Popliteal artery aneurysms (PAAs) occur at an incidence of 7.39 per 100,000 people, accounting for 80% of peripheral artery aneurysms. Typically asymptomatic, they are most commonly found incidentally on peripheral arterial disease screening examinations or when screening is based on the known presence of an aortic aneurysm, which confers a 12%–40% chance of popliteal artery aneurysm occurrence. PAAs may occasionally cause symptoms related to compression of surrounding structures (nerve palsy or leg swelling), but more frequently the symptoms are directly correlated with arterial occlusion in the form of emboli (i.e., blue toe syndrome) or acute limb ischemia from aneurysm thrombosis. Repair is recommended for PAAs ≥2 cm maximum diameter or when symptoms are present. Consideration should also be given to prophylactic repair for smaller aneurysms without symptoms when there is evidence of significant thrombus burden with prior embolization (poor run-off).
Traditionally, PAAs have been treated with open surgical techniques. Repair options include interposition reconstruction with excision of the aneurysmal segment or bypass with proximal and distal ligation of the aneurysm. Both medial and posterior approaches are well described, with the use of autologous vein preferred, but prosthetic conduits perform relatively well compared with its use in occlusive disease. Elective open surgical repair for PAAs is frequently reported, with greater than 80% cumulative patency at 3 years.
Despite the high patency rates for open repair, endovascular stent grafts provide an alternative to open PAA repair, with a greater number of patients undergoing endovascular repair than ever before. Early reports of endovascular PAA repair utilized the Wallgraft (Boston Scientific, Minneapolis, Minnesota), a self-expanding covered stent based on the Wallstent platform. At the time, it was the only available self-expanding covered stent, but it has limitations given its stainless steel base, which gives it limited flexibility and allows for a fair amount of lengthening and foreshortening depending upon the vessel diameter in which it is deployed. With the introduction of newer nitinol-based endoprosthesis, namely the Gore Viabahn (Gore Medical, Flagstaff, Arizona), came the potential of increased flexibility and easier deployment without the concerns of foreshortening, thus opening the door for more widespread use of the technique.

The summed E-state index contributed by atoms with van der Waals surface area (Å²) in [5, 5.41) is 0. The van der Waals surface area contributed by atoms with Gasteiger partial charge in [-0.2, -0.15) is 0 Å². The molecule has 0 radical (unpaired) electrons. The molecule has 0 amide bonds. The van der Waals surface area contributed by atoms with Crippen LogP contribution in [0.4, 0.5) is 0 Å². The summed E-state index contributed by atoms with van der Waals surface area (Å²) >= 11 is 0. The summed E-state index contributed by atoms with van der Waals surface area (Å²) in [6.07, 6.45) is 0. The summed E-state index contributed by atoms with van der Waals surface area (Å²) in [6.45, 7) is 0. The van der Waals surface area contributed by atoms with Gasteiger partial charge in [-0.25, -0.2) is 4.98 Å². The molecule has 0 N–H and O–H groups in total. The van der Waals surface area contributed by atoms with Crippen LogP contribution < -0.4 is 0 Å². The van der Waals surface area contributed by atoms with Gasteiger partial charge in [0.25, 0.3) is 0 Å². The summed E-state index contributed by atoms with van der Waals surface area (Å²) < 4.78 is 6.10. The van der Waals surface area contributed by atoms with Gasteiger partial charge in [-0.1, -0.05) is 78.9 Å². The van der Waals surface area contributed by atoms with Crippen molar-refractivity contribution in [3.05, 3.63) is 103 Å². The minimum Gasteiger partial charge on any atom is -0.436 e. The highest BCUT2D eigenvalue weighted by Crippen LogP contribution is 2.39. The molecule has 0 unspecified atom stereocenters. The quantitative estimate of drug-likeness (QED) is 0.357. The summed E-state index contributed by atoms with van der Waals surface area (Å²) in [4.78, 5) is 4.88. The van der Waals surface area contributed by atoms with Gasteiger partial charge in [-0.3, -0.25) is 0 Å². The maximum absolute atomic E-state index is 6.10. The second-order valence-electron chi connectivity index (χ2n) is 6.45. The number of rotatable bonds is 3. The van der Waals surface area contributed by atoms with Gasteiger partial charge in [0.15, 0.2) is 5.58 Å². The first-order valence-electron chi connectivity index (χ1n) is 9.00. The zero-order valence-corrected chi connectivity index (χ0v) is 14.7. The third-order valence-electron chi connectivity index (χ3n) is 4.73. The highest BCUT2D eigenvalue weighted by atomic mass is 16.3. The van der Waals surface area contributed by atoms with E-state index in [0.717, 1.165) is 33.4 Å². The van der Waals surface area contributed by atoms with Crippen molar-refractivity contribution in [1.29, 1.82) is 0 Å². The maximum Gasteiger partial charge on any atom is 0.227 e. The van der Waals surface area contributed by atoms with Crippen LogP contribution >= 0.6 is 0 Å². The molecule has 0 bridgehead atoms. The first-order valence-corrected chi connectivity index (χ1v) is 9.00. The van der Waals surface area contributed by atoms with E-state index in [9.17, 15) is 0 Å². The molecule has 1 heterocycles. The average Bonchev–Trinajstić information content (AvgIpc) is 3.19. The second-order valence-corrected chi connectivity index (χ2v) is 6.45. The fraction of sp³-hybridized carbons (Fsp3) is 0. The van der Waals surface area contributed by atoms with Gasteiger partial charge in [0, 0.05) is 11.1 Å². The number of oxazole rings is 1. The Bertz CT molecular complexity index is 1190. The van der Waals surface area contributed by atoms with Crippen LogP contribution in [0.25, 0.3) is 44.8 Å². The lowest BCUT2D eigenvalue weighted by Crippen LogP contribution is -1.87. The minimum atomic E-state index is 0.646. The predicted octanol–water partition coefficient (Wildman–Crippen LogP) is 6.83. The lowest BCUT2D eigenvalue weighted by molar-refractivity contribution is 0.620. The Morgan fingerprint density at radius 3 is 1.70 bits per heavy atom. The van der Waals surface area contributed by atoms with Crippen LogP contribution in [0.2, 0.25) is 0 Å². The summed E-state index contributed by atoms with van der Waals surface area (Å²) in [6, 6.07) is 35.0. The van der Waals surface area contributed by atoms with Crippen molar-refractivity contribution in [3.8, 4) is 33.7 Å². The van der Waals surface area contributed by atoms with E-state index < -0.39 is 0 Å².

Endovascular repair of popliteal aneurysms has been reported with patency greater than 70% up to 4 years. Secondary interventions are most common for loss of patency, with in-stent stenosis resulting from kinking or in-folding of grafts. Additional reintervention may be required for extension of aneurysmal disease with subsequent endoleaks.
Evaluation for endovascular versus open repair of popliteal aneurysms is based on a variety of factors, including medical risk for anesthesia, baseline functional capacity, patient lifestyle, vascular anatomic characteristics, and acuity of presentation. In general, emergency repairs are a result of thrombotic events and thus are most frequently treated by open repair in our practice. This is not a mandate, of course, because catheter-directed therapies for management of acute thrombosis are being more frequently used and can allow more expeditious clot removal even for Rutherford IIb patients, but this has been our general experience to date. Patient concerns regarding recovery time from surgery may lead toward endovascular repair for highly functional patients needing to return to work quickly or to help care for loved ones. Similarly, older individuals and those with more medical comorbidities are more likely to be preferred for endovascular repair, but this will be balanced with objective evaluation of endovascular candidacy. Although a near infinite subjective discussion can be had regarding personal or patient preferences for when to perform open versus endovascular repair, a more appropriate first question concerns simple anatomic adequacy for repair, which will be discussed in greater detail later.